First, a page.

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Great Outdoors

Drone-Powered Cleanup Aims To Keep Great Lakes Plastic Free

Adam Bouse

The Great Lakes are the largest freshwater lake system in the world. They help supply water to the U.S. and Canada and serve as the water gateways between the countries. Unfortunately, the Great Lakes face similar issues with trash, much like the ocean and other large bodies of water.  Thankfully, new developments in drone technology and donations from influential companies are cleaning up the shorelines and open water between our northern neighbor and country. 

The Rochester Institute of Technology (RIT) studied the concentration of plastic in the Great Lakes to aid in waterfront cleanup and marine life conservation. The study found that 22 million pounds of debris float into the Great Lakes every year, threatening the health of 137 fish species, some of which humans eat regularly. On top of that, microplastics have been found in 29 tributaries that feed from the lakes. 

“This study is the first picture of the true scale of plastic pollution in the Great Lakes,” explained Matthew Hoffman, assistant professor of mathematics at RIT. Once fish ingest microplastic, the creatures that eat them consume it and harmful petroleum-based chemicals. An innovative solution is necessary to reduce the plastic levels on the beaches and watershed systems.

Photo Courtesy NASA

So, two remote-controlled drones, BeBot and PixieDrone, were brought in to do just that. The BeBot has been likened to a Roomba. Instead of a vacuum, it’s equipped with a vibrating sifter that extracts plastics from the beaches. Using solar energy and batteries for power, the BeBot can cover up to two-thirds of an acre for up to three hours. It digs a 4-inch deep hole, sifts the sand, and workers manually empty bins for recycling and sorting once it has reached 25 gallons of trash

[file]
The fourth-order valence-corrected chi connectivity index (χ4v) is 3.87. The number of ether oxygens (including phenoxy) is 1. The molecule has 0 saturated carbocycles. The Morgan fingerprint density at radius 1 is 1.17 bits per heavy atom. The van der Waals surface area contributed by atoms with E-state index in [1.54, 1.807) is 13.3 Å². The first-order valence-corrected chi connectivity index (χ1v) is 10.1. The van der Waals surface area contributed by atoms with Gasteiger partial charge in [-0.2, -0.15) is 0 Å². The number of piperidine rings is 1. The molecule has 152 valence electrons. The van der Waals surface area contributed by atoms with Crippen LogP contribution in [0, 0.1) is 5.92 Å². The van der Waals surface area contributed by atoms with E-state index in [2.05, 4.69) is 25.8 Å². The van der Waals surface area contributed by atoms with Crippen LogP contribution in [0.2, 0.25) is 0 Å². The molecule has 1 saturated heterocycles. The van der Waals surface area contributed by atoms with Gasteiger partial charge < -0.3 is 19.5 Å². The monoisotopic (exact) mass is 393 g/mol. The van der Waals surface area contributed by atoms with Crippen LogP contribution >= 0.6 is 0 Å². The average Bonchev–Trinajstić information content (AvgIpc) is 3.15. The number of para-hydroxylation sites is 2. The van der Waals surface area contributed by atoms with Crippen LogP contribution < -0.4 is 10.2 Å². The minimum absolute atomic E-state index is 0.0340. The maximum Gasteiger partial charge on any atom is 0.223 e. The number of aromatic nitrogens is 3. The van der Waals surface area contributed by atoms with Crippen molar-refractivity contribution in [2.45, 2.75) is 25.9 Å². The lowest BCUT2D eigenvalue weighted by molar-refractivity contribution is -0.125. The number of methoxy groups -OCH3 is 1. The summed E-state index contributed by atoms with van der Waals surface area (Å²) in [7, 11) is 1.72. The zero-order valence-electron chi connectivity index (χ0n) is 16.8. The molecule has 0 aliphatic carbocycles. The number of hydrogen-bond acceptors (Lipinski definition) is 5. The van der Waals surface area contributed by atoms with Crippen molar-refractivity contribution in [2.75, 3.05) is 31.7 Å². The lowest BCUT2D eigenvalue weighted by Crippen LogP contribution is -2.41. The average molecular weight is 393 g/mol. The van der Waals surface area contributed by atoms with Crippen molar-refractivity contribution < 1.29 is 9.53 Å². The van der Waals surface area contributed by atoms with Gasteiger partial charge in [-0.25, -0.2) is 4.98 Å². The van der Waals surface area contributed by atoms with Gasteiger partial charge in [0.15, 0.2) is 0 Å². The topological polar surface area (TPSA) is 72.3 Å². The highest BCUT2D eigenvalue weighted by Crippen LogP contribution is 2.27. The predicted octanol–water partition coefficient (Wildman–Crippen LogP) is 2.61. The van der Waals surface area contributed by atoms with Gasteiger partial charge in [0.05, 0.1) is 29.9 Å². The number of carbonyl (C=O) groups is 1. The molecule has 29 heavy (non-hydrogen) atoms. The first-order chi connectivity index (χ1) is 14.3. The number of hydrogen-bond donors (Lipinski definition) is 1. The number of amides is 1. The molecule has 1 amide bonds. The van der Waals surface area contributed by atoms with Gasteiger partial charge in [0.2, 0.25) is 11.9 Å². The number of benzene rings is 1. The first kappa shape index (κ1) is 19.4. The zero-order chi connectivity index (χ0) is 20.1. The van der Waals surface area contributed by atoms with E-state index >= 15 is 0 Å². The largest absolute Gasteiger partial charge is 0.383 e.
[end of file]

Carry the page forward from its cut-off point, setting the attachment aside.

PixieDrone is essentially the same device for water-logged trash. Using a series of lights and cameras to find waste, it can filter up to 42 gallons of garbage from the water and last up to six hours before charging. Thanks to the tech developer Searial Cleaners, the cleanup process is getting expedited. 

VIDEO: Meijer BeBot and PixieDrone cleanup demonstrations

A handful of other trash collection technologies are also aiding the effort. A nonprofit called the Great Lakes Plastic Cleanup (GLPC) had the bright idea to contract the BeBot and PixieDrone but recognized that they could only do so much when not charged. 

GLPC found a handful of trash-collecting devices, particularly on docks and marinas, where waste builds up in bunches.

There is the Seabin, a floating garbage bin that sucks in plastic to keep it out of open water. Another is the LittaTrap by Enviropod, a basin that sits in storm drains to catch debris and trash from entering larger water systems. With them, GLPC can boast it has removed over 74,000 plastic pieces from the Great Lakes, and the foundation only began work in 2020.

Photo Courtesy Searial Cleaners

Much of this work couldn’t be done without substantial financial assistance, and a bi-national effort through companies and other advocacy groups backed the Great Lakes cleanup. Here in the U.S., Meijer Supermarkets donated $1 million to the Council of the Great Lakes Region, another Great Lakes conservation group helping with the project. 

“A lot of people don’t know that there is a plastic challenge or problem in the Great Lakes. And so this is an important tool for raising awareness,” said Mark Fisher, CEO and president of the council. Meijer uses upcycled plastics collected from the lakes for furniture and even got to be the sponsor for one of the BeBots used in the operation. 

Circulating products is also part of the council’s three-part strategy to develop a sustainable, circular economy from the cleanup. It presented a plan to create manufacturing, cleaning, and maintenance jobs alongside the eight states and two Canadian provinces. With businesses like Dow, Meijer, American Packaging, and Dart backing the proposal, the council could drastically reduce the amount of trash in the watersheds and improve the livelihoods of American and Canadian citizens.